I wanted the book to be one of the best things I'd ever produced! I was willing to go above and beyond to bring it up to my standards, even if the publisher was otherwise content with a product that was passable. Unlike my previous book TAODM, Digital Manga needed about 55% more written content and 50% more image content. Unlike the previous book, I also didn't want to use a writing assistant or several image contributions from collaborators this time around. It was important that the work would be my own. Other than a a couple of pages at the back offering tips from fellow artists I happen to follow.
I also took it upon myself to record / screen capture several of the book's character tutorials. These were converted into time lapse videos and upload to a web page I'd created along with downloadable content.
The book had been available for years now. I appreciate it may not be everyone's cup of tea, or it may not be the best instructional book in the world, but I'm really proud of the end result. After having researched hundreds of online art tutorials, forums and videos over the last decade , I know the book is covering all the necessary bases and more. It draws upon everything I've learned about Photoshop art creation since I started using it back in 2000. Years later, the book's content is still relevant even with modern versions of Photoshop having been released.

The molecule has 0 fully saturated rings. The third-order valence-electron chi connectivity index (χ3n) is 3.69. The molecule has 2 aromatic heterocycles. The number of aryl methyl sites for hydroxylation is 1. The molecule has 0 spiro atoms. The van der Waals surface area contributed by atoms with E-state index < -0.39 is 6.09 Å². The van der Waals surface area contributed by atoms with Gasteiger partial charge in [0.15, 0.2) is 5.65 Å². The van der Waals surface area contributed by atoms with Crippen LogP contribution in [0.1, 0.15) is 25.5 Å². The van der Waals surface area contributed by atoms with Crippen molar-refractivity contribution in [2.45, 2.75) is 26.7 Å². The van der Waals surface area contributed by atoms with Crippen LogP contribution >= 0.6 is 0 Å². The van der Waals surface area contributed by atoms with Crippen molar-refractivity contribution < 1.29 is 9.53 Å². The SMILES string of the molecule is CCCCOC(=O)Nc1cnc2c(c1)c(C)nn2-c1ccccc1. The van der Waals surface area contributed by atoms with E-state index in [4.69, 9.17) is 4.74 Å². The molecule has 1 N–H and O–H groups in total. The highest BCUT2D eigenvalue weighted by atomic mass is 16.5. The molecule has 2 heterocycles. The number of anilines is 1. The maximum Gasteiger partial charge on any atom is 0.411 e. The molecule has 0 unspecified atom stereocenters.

Like with many books sold, I realise a lot of readers will simply just buy it for the pretty pictures and with the intention of one day making use of it. But I really hope people out there get the chance to read it fully or practice some of the content I've provided. I'd love to know readers have learned something interesting, useful, and for the book to help with their digital art endeavours.
The book isn't as perfect as I'd like it to be. Frustratingly, I found several small errors still left in the book after having gone to print! (Mostly not my fault). These could have been easily resolved, but unfortunately, I was not given the opportunity to check out a final proof. I imagine the publishing team were up against deadlines or problems of their own and not as invested in the project? I did all that I could to make sure many of these errors were rectified when to book was reprinted in my expanded Art Class: Manga Art title.